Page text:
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Algebraic Operation Identity

  1. Mar 23, 2012 #1
    When we talk about an abstract binary operation *:SxS --> S

    We say that an identity element "e" exists when e * x = x * e = x, (x; e belong to S)

    Now my questions:

    1) If the operation is not commutative, does not this imply no identity? since e * x != x * e necessarily?

    2) Does e * x = x imply x * e = x? And if one side is true, can we still say that * has an identity restricted to one side?

    3) Is there cases where not all x's of the set S have the same identity wrt operation *?

    These questions are regardless of any kind of algebraic structure.

  2. jcsd
  3. Mar 23, 2012 #2
    We DEMAND that e*x=x*e. If it is not true, then e can not be an identity.
    If the operation is commutative, then asking that e*x=x*e is unnecessary. So it is only interesting for noncommutative operations.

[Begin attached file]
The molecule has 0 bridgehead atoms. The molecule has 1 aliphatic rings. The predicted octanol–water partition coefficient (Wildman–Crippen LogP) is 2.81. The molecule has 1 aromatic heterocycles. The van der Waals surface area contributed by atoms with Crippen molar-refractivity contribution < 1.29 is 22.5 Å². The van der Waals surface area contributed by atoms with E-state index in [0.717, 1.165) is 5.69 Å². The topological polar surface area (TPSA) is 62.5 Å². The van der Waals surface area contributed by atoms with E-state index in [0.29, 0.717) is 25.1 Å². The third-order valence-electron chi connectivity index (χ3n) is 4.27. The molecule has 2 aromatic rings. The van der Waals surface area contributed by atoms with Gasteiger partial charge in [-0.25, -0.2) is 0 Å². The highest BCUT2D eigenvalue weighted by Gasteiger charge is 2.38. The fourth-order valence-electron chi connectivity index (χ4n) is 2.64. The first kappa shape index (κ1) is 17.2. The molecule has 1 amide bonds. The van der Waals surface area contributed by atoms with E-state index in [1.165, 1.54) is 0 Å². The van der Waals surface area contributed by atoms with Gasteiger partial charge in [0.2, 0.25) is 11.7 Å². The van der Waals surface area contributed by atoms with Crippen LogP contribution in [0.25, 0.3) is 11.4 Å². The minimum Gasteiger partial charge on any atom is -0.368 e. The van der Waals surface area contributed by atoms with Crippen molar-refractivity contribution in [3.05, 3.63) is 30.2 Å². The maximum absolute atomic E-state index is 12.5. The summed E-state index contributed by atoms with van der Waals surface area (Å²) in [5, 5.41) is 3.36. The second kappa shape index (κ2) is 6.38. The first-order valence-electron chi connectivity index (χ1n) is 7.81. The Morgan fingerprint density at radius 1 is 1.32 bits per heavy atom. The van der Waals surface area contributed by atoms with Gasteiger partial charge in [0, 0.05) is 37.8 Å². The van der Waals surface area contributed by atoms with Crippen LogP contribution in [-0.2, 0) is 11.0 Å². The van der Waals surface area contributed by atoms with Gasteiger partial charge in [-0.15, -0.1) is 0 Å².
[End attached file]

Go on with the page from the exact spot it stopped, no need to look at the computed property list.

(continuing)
When e is an identity, we DEMAND that both e*x=x and x*e=x are true. If it is not true, then e is not an identity.
    However, if the structure is commutative, then one equality implies the other. So demanding that both equalities hold is only interesting for noncommutative operations.

    No. An identity must be one for ALL elements. That is, for ALL x it must be that e*x=x*e=x.
    If it is only true for one x, then e is not an identity.
  4. Mar 23, 2012 #3
    Thank you very much. This clarified things to me.
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